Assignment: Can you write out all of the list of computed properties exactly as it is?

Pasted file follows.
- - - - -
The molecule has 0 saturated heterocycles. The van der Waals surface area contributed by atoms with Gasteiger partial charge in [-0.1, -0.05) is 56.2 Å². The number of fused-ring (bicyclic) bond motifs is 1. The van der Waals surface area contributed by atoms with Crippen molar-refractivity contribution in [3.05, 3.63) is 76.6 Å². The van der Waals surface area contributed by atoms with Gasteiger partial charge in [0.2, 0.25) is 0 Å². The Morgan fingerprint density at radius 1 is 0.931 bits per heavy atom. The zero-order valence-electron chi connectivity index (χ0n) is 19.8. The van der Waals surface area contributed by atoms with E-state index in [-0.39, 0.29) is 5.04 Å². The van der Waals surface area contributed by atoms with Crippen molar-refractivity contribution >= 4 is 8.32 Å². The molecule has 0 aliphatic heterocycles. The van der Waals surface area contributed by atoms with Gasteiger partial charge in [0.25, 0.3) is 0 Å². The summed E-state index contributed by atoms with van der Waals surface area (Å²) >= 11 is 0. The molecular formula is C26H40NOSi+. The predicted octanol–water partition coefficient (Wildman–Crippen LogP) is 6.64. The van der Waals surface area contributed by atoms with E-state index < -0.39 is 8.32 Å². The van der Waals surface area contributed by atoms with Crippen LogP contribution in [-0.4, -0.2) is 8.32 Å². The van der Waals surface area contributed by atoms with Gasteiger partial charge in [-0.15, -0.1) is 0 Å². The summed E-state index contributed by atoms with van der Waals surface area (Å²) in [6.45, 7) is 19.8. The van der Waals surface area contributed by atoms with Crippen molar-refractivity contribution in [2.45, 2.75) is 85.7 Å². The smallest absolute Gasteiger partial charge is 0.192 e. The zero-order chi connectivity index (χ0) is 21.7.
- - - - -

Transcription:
The molecule has 0 saturated heterocycles. The van der Waals surface area contributed by atoms with Gasteiger partial charge in [-0.1, -0.05) is 56.2 Å². The number of fused-ring (bicyclic) bond motifs is 1. The van der Waals surface area contributed by atoms with Crippen molar-refractivity contribution in [3.05, 3.63) is 76.6 Å². The van der Waals surface area contributed by atoms with Gasteiger partial charge in [0.2, 0.25) is 0 Å². The Morgan fingerprint density at radius 1 is 0.931 bits per heavy atom. The zero-order valence-electron chi connectivity index (χ0n) is 19.8. The van der Waals surface area contributed by atoms with E-state index in [-0.39, 0.29) is 5.04 Å². The van der Waals surface area contributed by atoms with Crippen molar-refractivity contribution >= 4 is 8.32 Å². The molecule has 0 aliphatic heterocycles. The van der Waals surface area contributed by atoms with Gasteiger partial charge in [0.25, 0.3) is 0 Å². The summed E-state index contributed by atoms with van der Waals surface area (Å²) >= 11 is 0. The molecular formula is C26H40NOSi+. The predicted octanol–water partition coefficient (Wildman–Crippen LogP) is 6.64. The van der Waals surface area contributed by atoms with E-state index < -0.39 is 8.32 Å². The van der Waals surface area contributed by atoms with Crippen LogP contribution in [-0.4, -0.2) is 8.32 Å². The van der Waals surface area contributed by atoms with Gasteiger partial charge in [-0.15, -0.1) is 0 Å². The summed E-state index contributed by atoms with van der Waals surface area (Å²) in [6.45, 7) is 19.8. The van der Waals surface area contributed by atoms with Crippen molar-refractivity contribution in [2.45, 2.75) is 85.7 Å². The smallest absolute Gasteiger partial charge is 0.192 e. The zero-order chi connectivity index (χ0) is 21.7.